For almost a hundred years, a mysterious clay tablet known as Plimpton 322 has baffled scientists as to its true meaning. Now, a pair of Australian mathematicians claim they’ve cracked the ancient Babylonian tablet which astonishingly might be a sort of trigonometrical table. If this is indeed true, then the Babylonians may have beat the Greeks to it by about 1,000 years. There are critics who aren’t convinced, though.
From Indiana Jones to Pythagoras
Plimpton 322 was discovered in the early 1900s around southern Iraq by a very curious character named Edgar Banks. An antique dealer, diplomat, archaeologist and professor, Banks is one of the most famous early 20th century archaeologists and the man who largely served as inspiration for Indiana Jones.
From Iraq, the table found its way to the hands of New York publisher George Arthur Plimpton in 1922, to whom Banks sold it for $10. The artifact remained in Plimpton’s private collection before being donated to Columbia University upon Plimpton’s death where it’s housed to this day.
The mathematical importance of the cuneiform scribblings came to light in the 1940s when historians realized that these look like series of numbers eerily reminiscent of the Pythagorean theorem. Despite renewed interest, no one has been able to make much of Pimpton 322 since. But as it sometimes happens, great discoveries can surface from the unlikeliest of situations.
Mathematician Daniel Mansfield of the University of New South Wales (UNSW) was tasked with making a course for high school math teachers when he came across a digital image of Plimpton 322. He told colleague Norman Wildberger about it and ever since the two have been trying to distill its meaning.
The tablet is arranged in a series of 15 rows intersected by four columns. It doesn’t have any of the familiar values for cosines, sines, or angles you would expect to see in Greek writings — or modern trigonometry for that matter. After two years of work though, the two Australian researchers concluded that the values listed in the table are indeed trigonometrical. These represent the ratios of various triangle sides, not angles. Namely, the table lists information on two sides of a right triangle: the ratio of the short side to the long side and the ratio of the short side to the diagonal, or hypotenuse.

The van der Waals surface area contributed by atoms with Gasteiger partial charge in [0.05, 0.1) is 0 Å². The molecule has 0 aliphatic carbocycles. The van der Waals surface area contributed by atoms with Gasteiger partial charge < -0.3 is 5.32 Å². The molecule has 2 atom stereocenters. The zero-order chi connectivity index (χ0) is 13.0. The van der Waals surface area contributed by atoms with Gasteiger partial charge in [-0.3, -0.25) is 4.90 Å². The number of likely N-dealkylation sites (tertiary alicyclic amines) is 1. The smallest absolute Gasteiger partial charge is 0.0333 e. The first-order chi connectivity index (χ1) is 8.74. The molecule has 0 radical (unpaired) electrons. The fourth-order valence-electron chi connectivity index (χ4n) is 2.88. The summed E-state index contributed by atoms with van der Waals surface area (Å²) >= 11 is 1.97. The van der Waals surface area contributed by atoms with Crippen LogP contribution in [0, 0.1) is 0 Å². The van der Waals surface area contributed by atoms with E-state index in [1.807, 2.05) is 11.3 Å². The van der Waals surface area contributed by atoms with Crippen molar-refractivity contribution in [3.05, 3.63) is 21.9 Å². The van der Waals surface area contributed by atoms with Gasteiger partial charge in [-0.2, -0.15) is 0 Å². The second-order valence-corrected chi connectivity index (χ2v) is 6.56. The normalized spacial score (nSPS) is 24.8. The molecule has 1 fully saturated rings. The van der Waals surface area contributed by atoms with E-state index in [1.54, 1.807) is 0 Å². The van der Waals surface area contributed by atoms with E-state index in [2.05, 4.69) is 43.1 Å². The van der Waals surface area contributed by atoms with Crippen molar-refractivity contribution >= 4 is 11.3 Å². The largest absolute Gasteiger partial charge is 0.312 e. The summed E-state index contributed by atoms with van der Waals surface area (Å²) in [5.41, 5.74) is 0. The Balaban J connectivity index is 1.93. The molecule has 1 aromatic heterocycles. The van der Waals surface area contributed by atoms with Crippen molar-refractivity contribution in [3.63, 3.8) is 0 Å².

In fact, the most notable evidence that prompted Mansfield and Wildberger to claim they’re dealing with trigonometry was the Pythagorean triples etched in cuneiform. These are positive integers that fit the rule a2 + b2 = c2 , for instance, 3, 4, 5 or 9, 16, 25 are all Pythagorean triplets. That’s striking seeing how it would take another 1,000 years before Pythagoras was born.
Mere mathematical speculation?
The top row of the table shows relatively equal ratios that added together output near equilateral triangles. Moving down the table, the ratios decrease and so does the triangle’s inclination, lending narrower triangles.
Researchers speculate that such tables were likely used by Babylonian engineers to derive integrals instead of fractions since it uses a base number of 60 or a hexadecimal system. The tablet would be very useful to survey crop fields or in constructions where it would be very easy to design a pyramid slope simply by known the width and height of a surface.
“It is a fascinating mathematical work that demonstrates undoubted genius,” Mansfield said in a press release.
Not everyone is convinced, though. The left-hand edge of the tablet is broken and some believe the original was built with 38 rows. That being said, this is a table of outputs and absent the process we can only make an educated guess as to the true meaning of these values.
“Apart from the column headings, the tablet just consists of columns of numbers, and this invites a great deal of purely mathematical speculation,” said Duncan Melville is a professor of mathematics at St. Lawrence University in an emailed statement to National Geographic. “Some of the different interpretations for construction of the tablet are mathematically equivalent and so just having the output on the tablet does not tell you much about the process used to generate that output.”
If indeed this is indeed not an incidental table of right triangles with whole numbers as sides, then the Babylonians beat Greek astronomer Hipparchus — widely assumed as the father of trigonometry — by roughly 1,000 years. It would be odd, however, to have this as the only instance of Babylonian trigonometry in the span of a millennium, which is why critics abound.
For now, whether Pimpton 322 is a trigonometry table remains a seductive idea; one that may be proven or disproven after more analysis.